Just to show how tricky all of this can be I also have a Kilwell Xantu #8 weight fly rod that can easily cast the same #9 weight Airflo Ego Distance taper without any problem. Casts over 100′ are routine with a minimal double haul. Why can a rod that is rated at #8 do something that a rod that is rated at #9 cannot? It just shows how far technology has moved in the last 10 years and how much variation there is in the AFTMA system.

I am also fishing a #7 – 8 weight Airflo Ridge Clear Slow sink Intermediate line on my Kilwell Xantu #6 Weight fly rod without any issue. Distance is critical when fishing on the saltwater flats and it is often windy. Using a slightly heavier line with a longer head makes casting into the wind so much easier.

The trick to understanding which fly line suits the rod you have and the situation you are fishing is to learn to fly cast by feel and use this to determine the optimum flex profile of the rod to suit your casting style. This is explained in detail in:-

The simplest way to make sense of all of this is to select a rod to suit the distance that you are most likely to be casting using the table above. Then choose an AFTMA line rated to suit the rod, preferably with a 9 – 12 metre (30 – 40′) head. If the rod has a fast action and you prefer one with slightly more flex then either up size the line weight by at least one (i.e. #6 instead of #5 on a rod rated for a #5) or choose a correctly weighted line with a longer head length.

Some dry fly anglers who are worried about presentation with weight forward lines drop the line weight by one AFTMA number and simply aerialise more line as by doing this they can bend the rod just as fully as otherwise, but they now have a thinner and therefore more aerodynamic fly line. The other option, that is more common, is to switch to a double taper line as these are generally thinner in the front third of the line and alight more gently, especially at close quarters.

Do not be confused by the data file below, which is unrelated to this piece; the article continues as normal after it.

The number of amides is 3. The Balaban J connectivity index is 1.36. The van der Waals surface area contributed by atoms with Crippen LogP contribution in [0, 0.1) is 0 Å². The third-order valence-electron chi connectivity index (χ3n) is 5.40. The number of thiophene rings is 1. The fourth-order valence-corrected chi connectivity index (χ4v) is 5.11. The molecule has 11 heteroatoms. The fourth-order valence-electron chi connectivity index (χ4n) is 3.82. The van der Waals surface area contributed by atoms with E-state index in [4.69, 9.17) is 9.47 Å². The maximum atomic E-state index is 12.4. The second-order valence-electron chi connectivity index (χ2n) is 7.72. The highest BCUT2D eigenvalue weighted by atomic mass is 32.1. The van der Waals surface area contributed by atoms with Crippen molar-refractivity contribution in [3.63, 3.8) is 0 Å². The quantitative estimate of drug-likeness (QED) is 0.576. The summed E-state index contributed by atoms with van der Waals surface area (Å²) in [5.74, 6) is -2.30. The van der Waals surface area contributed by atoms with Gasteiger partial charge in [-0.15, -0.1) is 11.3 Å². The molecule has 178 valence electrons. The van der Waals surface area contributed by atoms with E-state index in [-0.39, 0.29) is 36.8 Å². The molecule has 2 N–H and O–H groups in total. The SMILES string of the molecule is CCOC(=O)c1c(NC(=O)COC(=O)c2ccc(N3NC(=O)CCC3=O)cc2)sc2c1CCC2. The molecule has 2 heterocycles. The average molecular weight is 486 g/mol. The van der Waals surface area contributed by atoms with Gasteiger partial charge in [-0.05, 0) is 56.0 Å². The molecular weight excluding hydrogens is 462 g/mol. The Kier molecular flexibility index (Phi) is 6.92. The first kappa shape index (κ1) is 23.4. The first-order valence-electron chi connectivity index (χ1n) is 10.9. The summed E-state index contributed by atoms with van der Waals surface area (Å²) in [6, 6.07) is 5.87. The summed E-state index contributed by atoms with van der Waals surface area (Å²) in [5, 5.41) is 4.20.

I’ll leave the final word to Hugh McDowell:-

“Nevertheless if you’re experiencing casting problems, often a move up to a heavier line will make a surprising difference. I know fly lines are relatively expensive, but you can probably borrow a couple of different weights to the one you are currently using. Friends, or perhaps someone in your angling club, may be able to help you try a few experimental casts before you splash out. But do try it. You might well be astonished at the results”.


  1. Many thanks Alan for this interesting article. I m going through a dilemma at present as I’m about to make a new rod purchase and like the new Hardy Wraith or the Orvis Helios 2. The thing is, I use an 8 # rod at present for long casting on large Stillwaters. I’m thinking of dropping down to a 7# but up the forward length of the taper as you have described. I fully intend to try out all different combinations before purchasing as it’s an expensive game buying a high quality rod and last thing you need is to buy the wrong item. Great information to chew over here though. Many thanks again. Best regards David.

  2. Hugh McDowell (Hughey) I first meet him when the New Zealand fly fishing team came over to compete at the world’s in Wales, he invited me to visit him at his hame in Ngongotaha which I did every time I was visiting the North Island, his fishing library took up one room floor to ceiling, swap stories and cast a line in his back garden he certainly throw a line with consumite ease a true Gentleman and thoroughly nice guy R. I. P my friend

  3. Thanks for the great article. Lots of time to research this stuff while in we’re “sheltering in place” in California. I’m curious if it would be possible to get a copy of the “Line ’em Up” article you mentioned. It sounded like a great read but I can’t find it anywhere online.